Berlin, Germany. The II Festival of Basque Choreographers took place this last weekend in Berlin that had “great success,” according to Aihnoa Añorga, president of the Berlin Euskal Etxea. Festival promoter Mikel Aristegui, as well as other members of the Basque community who collaborated in the organization of the event were all “very satisfied” with its results.
According to Aristegui, the festival could make a leap to London next year; “Next year I will collaborate with the first Festival of Choreographers in London. In Berlin the third edition will take place during the summer of 2013; two years from now, so in between there will be one in another European capital…my intention is to create a sort of network so Basque choreographers can present their work in Europe in normal conditions.”
Bertsos in movement
The festival began on Friday, December 9, and for three days Berlin audiences were got the chance to get to know a small section of today’s Basque dancing world first hand. In addition to dance the festival also presented other arts, and the dialogue among all of them allowed for beautiful and original moments of creativity and improvisation. “The literature and poetry recitals were accompanied by music and dance improvisations which resulted in unique readings,” Añorga said.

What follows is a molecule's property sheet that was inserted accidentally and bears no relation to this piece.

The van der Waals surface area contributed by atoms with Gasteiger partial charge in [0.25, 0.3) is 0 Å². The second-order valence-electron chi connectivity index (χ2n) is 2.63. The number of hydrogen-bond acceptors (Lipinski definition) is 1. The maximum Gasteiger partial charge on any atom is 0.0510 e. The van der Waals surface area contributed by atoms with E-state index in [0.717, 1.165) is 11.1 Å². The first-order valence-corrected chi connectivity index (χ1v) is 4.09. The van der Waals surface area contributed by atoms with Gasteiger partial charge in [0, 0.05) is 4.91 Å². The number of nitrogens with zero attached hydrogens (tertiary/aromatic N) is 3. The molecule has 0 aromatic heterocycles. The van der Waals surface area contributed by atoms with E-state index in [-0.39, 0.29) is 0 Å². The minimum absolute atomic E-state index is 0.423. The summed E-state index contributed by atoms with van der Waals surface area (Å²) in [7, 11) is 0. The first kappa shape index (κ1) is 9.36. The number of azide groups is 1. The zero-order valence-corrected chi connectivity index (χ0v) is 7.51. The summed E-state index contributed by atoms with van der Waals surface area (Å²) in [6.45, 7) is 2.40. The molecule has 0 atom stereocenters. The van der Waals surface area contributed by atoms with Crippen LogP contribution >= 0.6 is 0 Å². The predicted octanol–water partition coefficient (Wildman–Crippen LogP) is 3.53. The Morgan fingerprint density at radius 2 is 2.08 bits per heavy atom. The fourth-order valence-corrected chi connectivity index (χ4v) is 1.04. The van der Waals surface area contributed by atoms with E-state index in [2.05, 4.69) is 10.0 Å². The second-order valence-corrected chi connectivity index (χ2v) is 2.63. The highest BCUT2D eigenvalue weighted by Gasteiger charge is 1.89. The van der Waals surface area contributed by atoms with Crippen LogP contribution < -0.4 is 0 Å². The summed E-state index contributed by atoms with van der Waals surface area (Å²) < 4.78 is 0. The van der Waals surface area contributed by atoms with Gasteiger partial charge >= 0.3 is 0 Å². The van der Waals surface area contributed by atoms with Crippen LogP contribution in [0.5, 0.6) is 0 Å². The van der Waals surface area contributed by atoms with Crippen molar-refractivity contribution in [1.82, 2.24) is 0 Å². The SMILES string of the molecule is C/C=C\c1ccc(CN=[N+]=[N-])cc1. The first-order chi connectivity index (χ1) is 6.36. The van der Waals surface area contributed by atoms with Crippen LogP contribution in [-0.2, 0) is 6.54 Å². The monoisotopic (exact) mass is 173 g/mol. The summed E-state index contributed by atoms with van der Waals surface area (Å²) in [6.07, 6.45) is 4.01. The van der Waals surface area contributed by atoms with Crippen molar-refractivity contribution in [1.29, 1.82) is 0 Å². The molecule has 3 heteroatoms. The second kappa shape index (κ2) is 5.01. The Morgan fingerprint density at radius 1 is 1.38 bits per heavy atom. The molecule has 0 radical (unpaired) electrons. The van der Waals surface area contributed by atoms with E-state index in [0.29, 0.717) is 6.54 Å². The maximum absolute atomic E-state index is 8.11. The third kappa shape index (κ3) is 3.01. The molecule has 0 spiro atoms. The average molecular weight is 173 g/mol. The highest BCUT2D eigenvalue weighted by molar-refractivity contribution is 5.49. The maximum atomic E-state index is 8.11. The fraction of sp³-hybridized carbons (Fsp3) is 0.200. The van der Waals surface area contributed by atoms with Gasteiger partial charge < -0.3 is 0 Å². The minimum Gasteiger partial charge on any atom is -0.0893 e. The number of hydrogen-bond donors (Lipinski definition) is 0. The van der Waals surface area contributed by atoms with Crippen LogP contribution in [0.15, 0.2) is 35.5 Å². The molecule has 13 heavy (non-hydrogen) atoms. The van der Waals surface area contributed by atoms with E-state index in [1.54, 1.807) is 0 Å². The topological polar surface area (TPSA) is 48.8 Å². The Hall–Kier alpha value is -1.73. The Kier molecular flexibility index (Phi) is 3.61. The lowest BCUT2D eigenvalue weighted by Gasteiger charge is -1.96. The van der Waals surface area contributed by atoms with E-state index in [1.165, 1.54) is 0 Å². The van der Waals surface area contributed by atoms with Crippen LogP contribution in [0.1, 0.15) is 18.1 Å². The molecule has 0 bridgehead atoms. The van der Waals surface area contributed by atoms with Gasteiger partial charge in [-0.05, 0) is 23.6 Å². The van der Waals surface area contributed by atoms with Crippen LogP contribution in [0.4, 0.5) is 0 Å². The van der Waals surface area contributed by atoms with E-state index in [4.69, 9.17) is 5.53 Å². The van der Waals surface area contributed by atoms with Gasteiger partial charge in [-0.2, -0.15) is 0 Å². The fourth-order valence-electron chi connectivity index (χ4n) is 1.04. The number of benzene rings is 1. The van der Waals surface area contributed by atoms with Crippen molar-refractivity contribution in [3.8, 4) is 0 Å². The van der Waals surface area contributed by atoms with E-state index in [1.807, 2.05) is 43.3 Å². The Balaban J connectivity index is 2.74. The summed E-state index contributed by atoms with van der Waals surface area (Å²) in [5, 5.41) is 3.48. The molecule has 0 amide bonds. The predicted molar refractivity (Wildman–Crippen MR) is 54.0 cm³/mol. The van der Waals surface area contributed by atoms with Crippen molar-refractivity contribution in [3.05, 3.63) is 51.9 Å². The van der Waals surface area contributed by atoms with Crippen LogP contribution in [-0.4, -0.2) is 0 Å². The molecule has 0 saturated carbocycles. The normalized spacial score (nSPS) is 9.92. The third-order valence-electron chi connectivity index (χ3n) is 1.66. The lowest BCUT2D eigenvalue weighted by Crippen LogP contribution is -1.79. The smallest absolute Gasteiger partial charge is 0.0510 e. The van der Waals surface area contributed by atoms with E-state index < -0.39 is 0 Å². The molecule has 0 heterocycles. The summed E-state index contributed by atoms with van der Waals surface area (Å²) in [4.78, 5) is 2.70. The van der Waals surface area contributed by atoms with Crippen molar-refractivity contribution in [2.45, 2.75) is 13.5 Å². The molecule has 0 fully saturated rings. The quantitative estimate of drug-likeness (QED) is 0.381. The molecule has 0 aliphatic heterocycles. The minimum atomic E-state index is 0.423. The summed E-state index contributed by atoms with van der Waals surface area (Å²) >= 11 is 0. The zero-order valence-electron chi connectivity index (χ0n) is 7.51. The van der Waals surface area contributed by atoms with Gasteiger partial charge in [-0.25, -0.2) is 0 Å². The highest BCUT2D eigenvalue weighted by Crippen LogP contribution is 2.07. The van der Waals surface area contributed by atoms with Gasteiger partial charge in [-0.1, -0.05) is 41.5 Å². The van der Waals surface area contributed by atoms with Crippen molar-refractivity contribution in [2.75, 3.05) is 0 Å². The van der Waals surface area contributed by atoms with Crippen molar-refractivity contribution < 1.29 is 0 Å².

An example of this improvisation was the first artistic proposal presented by Mikel Aristegui: the concept of “Bertsolari-Dantzari.” Ainhoa Añorga explained that during the performance “each bertsolari had a dancer beside him/her that improvised steps as they improvised the bertsos. At the same time, Nagore and Lourdes, Basque club members, managed to do the impossible: to translate these bertsos instantly and write them in German and project them on a giant screen. In this way, even those who didn’t understand Basque could follow.”
[Festival presentation at the Cervantes Institute in Berlin with organizers and collaborating entities. From left to right: Aizpea Goenaga (director of the Etxepare Basque Institute), Gloria Minguez (in charge of culture at the Spanish Embassy), Ainhoa Añorga (Berlin Basque club president), Elke Roloff (from Art and Project), and Pantxoa Etchegoin (director of Euskal Kultur Erakundea) (photo Volker Roloff)]
Berlin with sea
In all seven dance companies participated in the festival, “even more interesting is that they were all different and special,” Añorga added. List of participants, here.
The Works presented all corresponded to the central theme “Basques looking at the ocean,” as did the two documentaries that were screened “Apaizac Obeto,” about the whaling routes in Newfoundland and “Modernist Basque Surifng.”
Over the three days of the festival there were also many light and music exhibitions, that brought the sea closer to visitors.